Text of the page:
The biochemistry or novel sensor system usually starts as a research project, where the diagnostic test is born. As the amount of experimental data mounts, concept viability is established, demonstrating proof-of-concept. Once these experiments are well-characterized, and reproduced, they’re moved out of the research stage and into development. At this point, stakeholders have one thing in mind—how soon can we launch the product in the market? This now requires research be reduced to practice within an instrument with quality control criteria suitable for commercialization. Initially, laboratory controls provide the ability to benchmark the performance of the biochemistry as it’s ported into the instrument and microfluidic system. Later, as the effort matures, quality control will require new protocols that reduce labor intensity, while providing confidence in the results.
At this stage, the microfluidics cartridge developer should be involved. If the test can be done using lateral flow, the fluidics are well understood. Finding a development partner with direct experience in commercializing these tests is important. However, for more complex microfluidic tests that require unique front-end sample prep, or a level of multiplexing and quantitation not possible with lateral flow test strips, an expert in microfluidics is required.
This brings us to a critical inflection point—the timing and ways in which microfluidics are implemented.
To integrate and optimize a variety of dissimilar components coupled together in close proximity is the challenge of microfluidics. It involves a combination of biological and materials science, and engineering to create a robust solution. Numerous process steps can be involved including metering, mixing, liquid dispensing, venting, incubating, deaerating, valving, filtering, sensing, reading, sample prep, lysis, and polymerase chain reaction.
Translating the exact protocol completed in the lab into a microfluidic device can lead to numerous reagent reservoirs and cumbersome mechanical interfaces. A better strategy is to optimize the assay to reduce process steps and number of reagents. This also reduces the cost of developing the microfluidics and making the disposable. In microfluidic systems, the high surface area to volumes, shorter diffusion paths, and smaller thermal masses can rapidly produce a measurement end point. However, if too many reagents are onboard, incorrect washing is implemented, or robust solutions are not employed, the opposite can occur.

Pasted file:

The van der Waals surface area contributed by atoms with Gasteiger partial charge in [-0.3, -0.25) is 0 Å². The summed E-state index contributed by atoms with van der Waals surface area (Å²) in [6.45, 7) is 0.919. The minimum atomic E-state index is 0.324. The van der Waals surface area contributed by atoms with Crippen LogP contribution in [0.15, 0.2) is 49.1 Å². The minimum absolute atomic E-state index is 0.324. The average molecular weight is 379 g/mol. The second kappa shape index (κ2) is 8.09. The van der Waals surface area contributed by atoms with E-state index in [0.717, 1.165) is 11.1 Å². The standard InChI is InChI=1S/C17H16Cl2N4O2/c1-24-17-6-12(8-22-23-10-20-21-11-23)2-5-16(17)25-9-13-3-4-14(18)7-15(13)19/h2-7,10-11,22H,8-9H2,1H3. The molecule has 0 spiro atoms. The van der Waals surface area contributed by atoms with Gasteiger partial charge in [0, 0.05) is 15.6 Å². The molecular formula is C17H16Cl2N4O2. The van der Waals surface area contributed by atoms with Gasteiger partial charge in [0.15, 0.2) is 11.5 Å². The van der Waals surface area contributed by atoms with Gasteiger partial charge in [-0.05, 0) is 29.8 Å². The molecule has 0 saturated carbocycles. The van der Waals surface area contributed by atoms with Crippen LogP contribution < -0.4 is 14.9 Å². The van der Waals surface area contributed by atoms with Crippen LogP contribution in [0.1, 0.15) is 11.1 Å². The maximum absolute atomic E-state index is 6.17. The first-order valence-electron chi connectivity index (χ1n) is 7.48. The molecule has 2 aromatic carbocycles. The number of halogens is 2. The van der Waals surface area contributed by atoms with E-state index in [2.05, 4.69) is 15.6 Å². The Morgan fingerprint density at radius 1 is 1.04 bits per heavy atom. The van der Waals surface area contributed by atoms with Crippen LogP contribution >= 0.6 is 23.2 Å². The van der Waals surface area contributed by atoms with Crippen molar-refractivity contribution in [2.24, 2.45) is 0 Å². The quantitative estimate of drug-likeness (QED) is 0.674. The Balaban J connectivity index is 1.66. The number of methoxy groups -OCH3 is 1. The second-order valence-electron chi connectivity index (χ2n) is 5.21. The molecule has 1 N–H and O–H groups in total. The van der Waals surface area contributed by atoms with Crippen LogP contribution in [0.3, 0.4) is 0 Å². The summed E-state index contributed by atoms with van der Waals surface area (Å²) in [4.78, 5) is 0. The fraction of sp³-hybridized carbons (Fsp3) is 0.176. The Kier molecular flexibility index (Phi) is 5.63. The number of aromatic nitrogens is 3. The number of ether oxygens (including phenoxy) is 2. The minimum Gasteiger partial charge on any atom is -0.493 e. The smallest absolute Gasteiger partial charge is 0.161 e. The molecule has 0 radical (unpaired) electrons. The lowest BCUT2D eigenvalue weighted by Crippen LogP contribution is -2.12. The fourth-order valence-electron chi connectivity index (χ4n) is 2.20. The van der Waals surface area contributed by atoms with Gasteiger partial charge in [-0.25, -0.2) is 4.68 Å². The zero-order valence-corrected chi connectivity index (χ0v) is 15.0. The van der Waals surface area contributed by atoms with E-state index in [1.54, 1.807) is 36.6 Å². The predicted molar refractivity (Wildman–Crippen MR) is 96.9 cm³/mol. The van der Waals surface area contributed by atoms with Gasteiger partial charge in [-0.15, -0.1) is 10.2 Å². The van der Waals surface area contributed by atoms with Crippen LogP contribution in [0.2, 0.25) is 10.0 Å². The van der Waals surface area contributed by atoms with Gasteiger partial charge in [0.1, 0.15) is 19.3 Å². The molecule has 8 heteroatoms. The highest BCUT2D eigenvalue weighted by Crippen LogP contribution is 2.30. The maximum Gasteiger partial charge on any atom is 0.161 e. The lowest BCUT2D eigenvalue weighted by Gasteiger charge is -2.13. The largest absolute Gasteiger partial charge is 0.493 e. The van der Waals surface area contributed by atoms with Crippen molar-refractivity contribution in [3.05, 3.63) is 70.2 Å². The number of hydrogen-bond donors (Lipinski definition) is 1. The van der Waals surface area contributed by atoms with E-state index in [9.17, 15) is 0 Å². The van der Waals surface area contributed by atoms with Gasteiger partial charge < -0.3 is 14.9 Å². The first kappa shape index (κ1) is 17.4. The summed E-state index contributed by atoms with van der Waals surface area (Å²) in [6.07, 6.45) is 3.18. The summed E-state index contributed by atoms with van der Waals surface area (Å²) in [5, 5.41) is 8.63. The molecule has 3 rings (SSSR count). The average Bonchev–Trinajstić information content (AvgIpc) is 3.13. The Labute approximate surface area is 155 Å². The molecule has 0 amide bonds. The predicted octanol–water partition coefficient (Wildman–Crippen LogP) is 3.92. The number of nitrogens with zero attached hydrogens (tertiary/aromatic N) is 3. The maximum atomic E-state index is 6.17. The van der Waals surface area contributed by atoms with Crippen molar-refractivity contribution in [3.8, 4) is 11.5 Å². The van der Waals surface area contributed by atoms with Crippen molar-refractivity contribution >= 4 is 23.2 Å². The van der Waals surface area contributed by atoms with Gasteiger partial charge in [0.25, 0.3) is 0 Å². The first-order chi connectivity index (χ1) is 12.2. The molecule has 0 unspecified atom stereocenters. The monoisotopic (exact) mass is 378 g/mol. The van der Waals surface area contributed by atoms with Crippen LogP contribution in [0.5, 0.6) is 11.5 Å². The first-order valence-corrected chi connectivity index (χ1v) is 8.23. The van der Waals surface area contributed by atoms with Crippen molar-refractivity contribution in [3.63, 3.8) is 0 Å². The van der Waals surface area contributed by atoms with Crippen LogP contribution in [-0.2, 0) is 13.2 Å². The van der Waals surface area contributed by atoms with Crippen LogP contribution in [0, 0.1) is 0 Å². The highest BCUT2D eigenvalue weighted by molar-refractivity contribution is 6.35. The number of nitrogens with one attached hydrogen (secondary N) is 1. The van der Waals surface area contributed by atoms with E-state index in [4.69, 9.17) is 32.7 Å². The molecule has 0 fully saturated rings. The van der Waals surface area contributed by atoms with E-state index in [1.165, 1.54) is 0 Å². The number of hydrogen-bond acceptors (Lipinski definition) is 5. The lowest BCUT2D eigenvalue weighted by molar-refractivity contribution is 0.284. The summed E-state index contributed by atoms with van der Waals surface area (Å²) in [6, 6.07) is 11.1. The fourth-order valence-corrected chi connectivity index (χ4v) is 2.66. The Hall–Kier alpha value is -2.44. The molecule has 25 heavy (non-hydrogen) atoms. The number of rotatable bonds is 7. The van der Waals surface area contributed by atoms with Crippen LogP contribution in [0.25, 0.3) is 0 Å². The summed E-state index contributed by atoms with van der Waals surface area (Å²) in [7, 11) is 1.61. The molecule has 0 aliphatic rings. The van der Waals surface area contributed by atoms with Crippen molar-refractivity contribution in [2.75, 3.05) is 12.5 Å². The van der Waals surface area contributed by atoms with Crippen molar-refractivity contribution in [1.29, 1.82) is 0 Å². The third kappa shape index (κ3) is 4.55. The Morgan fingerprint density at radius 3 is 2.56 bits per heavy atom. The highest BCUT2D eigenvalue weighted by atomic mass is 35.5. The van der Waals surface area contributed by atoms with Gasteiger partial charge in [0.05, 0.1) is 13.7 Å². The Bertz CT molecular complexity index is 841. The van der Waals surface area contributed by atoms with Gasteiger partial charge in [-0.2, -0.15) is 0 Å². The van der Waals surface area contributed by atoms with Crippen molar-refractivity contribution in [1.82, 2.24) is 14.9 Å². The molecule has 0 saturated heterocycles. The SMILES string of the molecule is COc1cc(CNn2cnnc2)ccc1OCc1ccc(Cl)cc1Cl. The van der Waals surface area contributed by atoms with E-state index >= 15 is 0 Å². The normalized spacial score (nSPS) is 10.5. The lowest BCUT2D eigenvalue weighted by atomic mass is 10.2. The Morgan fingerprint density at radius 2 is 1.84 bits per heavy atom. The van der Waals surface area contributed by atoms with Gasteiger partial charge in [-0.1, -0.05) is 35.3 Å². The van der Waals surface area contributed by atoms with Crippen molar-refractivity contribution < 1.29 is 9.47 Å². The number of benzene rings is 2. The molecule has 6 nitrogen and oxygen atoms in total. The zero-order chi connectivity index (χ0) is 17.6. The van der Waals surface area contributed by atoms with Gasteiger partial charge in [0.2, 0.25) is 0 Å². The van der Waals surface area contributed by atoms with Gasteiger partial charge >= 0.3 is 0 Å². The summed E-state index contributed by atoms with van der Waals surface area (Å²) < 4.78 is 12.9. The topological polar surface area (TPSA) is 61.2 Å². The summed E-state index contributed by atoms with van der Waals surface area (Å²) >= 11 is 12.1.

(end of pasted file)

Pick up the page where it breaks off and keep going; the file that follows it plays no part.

Remember, each component of the system that requires separate performance verification is adding complexity and a risk for failure. A focus on optimization here will set the stage for success.
The biochemistry and microfluidics effort must work together in order to find an optimal solution.
If a microfluidics developer has a set of functional solutions that can be reliably incorporated into the disposable, then this greatly increases project success. This is the classic modular approach to development that works so well in hardware. Here, microfluidic functions are broken down into modules, reducing risk and improving functional performance. This allows proven fluidic functions to be combined with custom made sensors (e.g., optical, electrical, etc.), injection molded parts, micro-machined silicon/glass, and more.
Once biochemistry and microfluidics are optimized and the microfluidic cartridge functions identified, we arrive at the second critical inflection point: cartridge transfer.
Microfluidic requirements and the critical interfaces between the instrument and the disposable cartridge must be nailed down. A design freeze at this critical point is not only recommended, but required to keep the project on track.
Just as typical instrument development includes off-the-shelf (OTS) components, such as power supplies and LED displays, so too, should microfluidics. Consider the difference between creating an entirely new product from its component level on up versus integrating OTS components. This analogy is critical on the microfluidics and instrument side, but microfluidics is the gating factor.
Imagine for a minute that your microfluidics developer has few proven solutions for your application or hasn’t combined these functions in the past. Imagine also that once the cartridge is developed, it can’t be tested. It’s now up to the instrument developer to make it work, a task that may be beyond his capabilities.
Instead of using the trial and error learning curve, use existing technology whenever possible. Experienced microfluidic developers should have proven technology solutions and methods for testing and validating them. This should occur before passing the cartridge to the instrument developers, otherwise you might find yourself in a finger-pointing contest.
If instrument developers already understand the microfluidic requirements (third image in the above photo slider) and are proficient at incorporating these controls, then critical points in the transfer process are less likely to create problems. Instead of developing ways to solve cartridge inconsistencies, instrument developers can focus on the task at hand.